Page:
The photo, left, is courtesy of Patch and shows her at her desk packing up.
“My husband works in the gas and oil industry and his employer at the time was trying to get him to relocate to Houston for a few years,” she said.
Though she had advanced so far in her academic career she wanted to make the transition from the Midwest to Texas easier for her family so she decided to relinquish the full-time career and focus on a lifestyle where she could always be available for her children.
She knew she had to do something during the day while the kids were at school so she weighed several options, and drawing on her father-in-law’s connection to sports sales she decided to start a sports bag company in 2014. As the mother of athletes she attended many games and it was her experience with that that led her in the direction she was headed. Both sons played select baseball.
“At my son’s select baseball games, I noticed so many women wore bracelets and earrings made out of baseball skins and this inspired me,” she said. “Many of them also carried huge totes for all of their tournament goodies.”
Sara and Richard have enjoyed supporting their children and helping them grow their love of sports. Currently, RJ plays basketball for Boise State University, Sophia plays volleyball at Baylor University, and son Howie is still in high school playing sports; but while they were younger and in school she would work on her ideas.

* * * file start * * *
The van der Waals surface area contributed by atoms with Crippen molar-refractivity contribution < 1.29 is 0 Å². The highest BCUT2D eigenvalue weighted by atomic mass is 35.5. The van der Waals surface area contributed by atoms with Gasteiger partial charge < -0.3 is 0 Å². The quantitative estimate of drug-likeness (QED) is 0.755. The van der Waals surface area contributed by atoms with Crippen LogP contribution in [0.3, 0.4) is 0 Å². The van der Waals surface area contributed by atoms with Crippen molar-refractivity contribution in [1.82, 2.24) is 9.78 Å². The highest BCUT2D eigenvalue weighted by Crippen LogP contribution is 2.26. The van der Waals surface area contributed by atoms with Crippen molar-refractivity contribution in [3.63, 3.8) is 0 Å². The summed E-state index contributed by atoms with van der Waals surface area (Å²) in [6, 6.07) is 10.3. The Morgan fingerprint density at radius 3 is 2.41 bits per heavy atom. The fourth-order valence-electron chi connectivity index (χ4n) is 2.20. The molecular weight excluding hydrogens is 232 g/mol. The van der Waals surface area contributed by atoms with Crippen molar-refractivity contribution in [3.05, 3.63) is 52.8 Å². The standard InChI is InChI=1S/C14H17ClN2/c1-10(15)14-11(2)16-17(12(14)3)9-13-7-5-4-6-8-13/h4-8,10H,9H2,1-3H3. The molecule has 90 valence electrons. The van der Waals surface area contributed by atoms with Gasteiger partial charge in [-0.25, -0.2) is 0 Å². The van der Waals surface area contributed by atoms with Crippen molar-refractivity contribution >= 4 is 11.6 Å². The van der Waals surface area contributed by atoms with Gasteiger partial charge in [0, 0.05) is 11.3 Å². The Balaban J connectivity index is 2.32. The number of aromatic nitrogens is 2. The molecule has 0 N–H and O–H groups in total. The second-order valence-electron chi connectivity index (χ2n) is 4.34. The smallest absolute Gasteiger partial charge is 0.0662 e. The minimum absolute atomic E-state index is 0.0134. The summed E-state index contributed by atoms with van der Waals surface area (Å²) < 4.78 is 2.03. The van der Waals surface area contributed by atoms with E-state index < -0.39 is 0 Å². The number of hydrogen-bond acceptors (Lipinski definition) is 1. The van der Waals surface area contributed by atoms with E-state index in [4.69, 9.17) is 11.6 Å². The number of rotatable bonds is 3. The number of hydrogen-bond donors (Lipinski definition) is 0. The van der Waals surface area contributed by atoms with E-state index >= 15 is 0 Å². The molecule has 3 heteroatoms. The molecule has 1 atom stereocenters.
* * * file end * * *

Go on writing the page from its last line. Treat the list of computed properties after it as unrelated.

One time, it just so happened Howard Keene was visiting them in Texas when she was brainstorming her ideas.
“I spoke with my father-in-law and he helped me navigate getting a prototype from two of the manufacturers for Rawlings,” she remembers. “I picked the ‘Catchall’ as my original bag and the ideas grew from there.”
The Catchall, shown in the photo, left is her original bag designed to carry all the items a mom needs for a day at the ballfield, including snacks and waters too. In her designs she wanted it to be durable and machine washable.
She enjoyed the act of working on the design for the bag.
“I loved being able to create,” she said.
In 2015, she was able to secure a manufacturer for the Catchall. It turned out to be a hit, and in 2016, she launched “MVPBags” which starting out with toiletry bags, backpacks and lanyards.
The Catchall became so successful it sold out and she is currently searching for a new manufacturer for them. She has many other bags and plenty in stock.
What is her favorite item?
“For personal use, it’s my wristlets,” she said. “They’re so versatile by allowing you to interchange sports easily or forgo carrying a larger bag, and they meet the NCAA and pro sport size requirements. The bag that seems to work for everyone is the toiletry bag. It makes so much sense and all ages can use it. It’s a great gift for men or women.”